I am grateful for some of the signs emanating from the Right yesterday indicating a willingness to accept the 2012 election results, and/or to stop treating the president of the United States as though he’s some sort of alien usurper of power. But let’s don’t get carried away in suggesting “the fever”–as the president referred to Republican radicalism and obstructionism during the campaign–has indeed broken.

Consider the headlines about Eric Cantor’s effusive expressions of good will and bipartisanship yesterday: “Cantor: Time for Washington to ‘Set Aside” Differences” is how CBS put it. Sounds good. But what, exactly, was Cantor talking about?

House Republicans announced last week their decision to hold a vote to raise the debt ceiling, potentially averting a contentious debate many expected to go down to the wire this February. Cantor said today House Republicans are committed to working on passing a federal budget “so we can begin to see how we’re going to pay off this debt; how we’re going to spend other people’s money, the taxpayers’ money; and begin an earnest discussion about the real issues facing this country.”

“I think times demand as much,” he said. “It’s time that Washington get with it, and that is why I believe, hopefully, the Senate can see clear to doing a budget, putting a spending plan out there for the world to see… So we can begin to unite around the things that bring us together, set aside the differences, and get some results.”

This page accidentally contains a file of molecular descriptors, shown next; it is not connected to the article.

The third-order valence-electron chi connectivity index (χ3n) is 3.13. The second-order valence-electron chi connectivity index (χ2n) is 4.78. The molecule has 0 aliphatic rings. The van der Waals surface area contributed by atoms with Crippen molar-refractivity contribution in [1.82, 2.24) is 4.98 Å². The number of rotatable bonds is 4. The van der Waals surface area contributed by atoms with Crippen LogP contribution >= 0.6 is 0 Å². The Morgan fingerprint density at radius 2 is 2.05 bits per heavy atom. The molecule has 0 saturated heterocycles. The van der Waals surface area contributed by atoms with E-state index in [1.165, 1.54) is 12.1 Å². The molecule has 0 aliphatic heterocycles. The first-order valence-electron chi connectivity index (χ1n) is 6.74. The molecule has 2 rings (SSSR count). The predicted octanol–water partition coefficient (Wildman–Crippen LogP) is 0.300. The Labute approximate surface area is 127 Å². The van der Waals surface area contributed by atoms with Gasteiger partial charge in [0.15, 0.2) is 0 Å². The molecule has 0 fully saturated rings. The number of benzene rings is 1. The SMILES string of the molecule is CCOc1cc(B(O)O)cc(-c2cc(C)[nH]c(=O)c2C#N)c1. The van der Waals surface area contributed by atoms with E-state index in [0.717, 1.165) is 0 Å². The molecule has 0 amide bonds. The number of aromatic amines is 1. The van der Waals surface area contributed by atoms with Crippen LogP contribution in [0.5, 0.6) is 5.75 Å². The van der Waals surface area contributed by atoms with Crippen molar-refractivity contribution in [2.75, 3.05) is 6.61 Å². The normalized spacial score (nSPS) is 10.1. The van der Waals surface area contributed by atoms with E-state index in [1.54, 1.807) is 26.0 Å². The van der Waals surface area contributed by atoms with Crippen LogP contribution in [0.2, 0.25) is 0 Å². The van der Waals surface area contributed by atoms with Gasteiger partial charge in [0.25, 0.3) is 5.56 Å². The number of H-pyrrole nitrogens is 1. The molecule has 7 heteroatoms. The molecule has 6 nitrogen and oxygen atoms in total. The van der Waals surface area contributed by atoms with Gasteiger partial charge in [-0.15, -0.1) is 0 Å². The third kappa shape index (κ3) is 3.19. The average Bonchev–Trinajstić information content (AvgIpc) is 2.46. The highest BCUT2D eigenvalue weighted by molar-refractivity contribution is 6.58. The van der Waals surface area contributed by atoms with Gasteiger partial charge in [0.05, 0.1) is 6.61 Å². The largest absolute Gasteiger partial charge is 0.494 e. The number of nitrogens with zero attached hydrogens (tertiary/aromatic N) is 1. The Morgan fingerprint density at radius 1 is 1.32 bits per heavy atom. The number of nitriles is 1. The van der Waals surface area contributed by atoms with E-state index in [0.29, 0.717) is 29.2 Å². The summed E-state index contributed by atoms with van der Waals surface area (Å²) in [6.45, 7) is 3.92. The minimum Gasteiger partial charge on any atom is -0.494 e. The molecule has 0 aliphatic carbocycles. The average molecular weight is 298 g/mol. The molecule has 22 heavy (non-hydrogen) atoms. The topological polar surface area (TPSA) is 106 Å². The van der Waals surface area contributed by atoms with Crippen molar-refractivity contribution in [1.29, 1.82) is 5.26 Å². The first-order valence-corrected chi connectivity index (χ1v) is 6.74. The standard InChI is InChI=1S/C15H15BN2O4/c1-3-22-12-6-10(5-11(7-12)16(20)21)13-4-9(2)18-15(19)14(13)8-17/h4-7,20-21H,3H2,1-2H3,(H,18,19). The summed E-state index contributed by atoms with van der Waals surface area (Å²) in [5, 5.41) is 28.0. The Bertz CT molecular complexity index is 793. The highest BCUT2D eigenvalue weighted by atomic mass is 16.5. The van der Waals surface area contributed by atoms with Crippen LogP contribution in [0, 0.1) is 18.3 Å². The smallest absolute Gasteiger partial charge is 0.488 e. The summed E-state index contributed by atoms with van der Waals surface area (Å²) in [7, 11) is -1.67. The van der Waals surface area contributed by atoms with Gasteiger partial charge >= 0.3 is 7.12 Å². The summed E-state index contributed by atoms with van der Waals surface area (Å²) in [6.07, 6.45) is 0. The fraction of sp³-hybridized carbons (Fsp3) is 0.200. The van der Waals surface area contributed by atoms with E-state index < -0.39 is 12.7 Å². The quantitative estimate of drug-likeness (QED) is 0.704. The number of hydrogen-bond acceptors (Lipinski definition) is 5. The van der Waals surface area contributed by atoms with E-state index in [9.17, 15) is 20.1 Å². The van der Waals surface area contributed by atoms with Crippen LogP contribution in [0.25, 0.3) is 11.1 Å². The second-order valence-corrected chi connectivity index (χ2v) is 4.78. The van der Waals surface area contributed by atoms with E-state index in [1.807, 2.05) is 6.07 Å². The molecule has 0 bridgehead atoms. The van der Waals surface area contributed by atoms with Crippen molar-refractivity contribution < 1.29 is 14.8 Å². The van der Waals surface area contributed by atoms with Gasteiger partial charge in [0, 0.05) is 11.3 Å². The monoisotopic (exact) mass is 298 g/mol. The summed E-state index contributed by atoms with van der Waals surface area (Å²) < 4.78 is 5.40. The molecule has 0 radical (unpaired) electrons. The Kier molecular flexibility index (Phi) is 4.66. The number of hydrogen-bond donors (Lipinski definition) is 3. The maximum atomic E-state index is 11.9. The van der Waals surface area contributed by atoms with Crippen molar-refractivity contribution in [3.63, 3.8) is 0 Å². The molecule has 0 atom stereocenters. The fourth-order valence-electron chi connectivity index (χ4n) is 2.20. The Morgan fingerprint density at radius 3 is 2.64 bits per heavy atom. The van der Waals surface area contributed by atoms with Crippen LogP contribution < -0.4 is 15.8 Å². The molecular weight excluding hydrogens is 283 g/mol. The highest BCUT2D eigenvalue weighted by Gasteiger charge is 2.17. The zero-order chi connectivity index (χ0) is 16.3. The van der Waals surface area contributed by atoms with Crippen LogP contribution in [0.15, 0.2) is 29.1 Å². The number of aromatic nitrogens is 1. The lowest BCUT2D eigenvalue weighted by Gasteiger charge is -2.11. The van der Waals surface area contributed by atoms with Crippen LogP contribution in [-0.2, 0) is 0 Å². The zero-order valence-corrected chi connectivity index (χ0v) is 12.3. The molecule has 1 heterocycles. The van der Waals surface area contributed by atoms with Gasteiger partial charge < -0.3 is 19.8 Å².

Do you see any change of position here, other than the already-decided House GOP decision to not to stake everything on a debt limit hostage-taking exercise at the end of February? Best way I know to translate what Cantor is saying is: “Let’s see how much agreement we can get on the elements of our agenda,” which are entirely about domestic spending, not defense spending or revenues, and involve direct benefit cuts, not ways to rein in health care costs.

Yes, it’s a good thing that for whatever reason congressional Republicans have decided not to blow up the U.S. economy if they don’t get their way in fiscal negotiations. But for the moment, their way or the highway still seem to be the only options they comprehend.

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Ed Kilgore is a political columnist for New York and managing editor at the Democratic Strategist website. He was a contributing writer at the Washington Monthly from January 2012 until November 2015, and was the principal contributor to the Political Animal blog.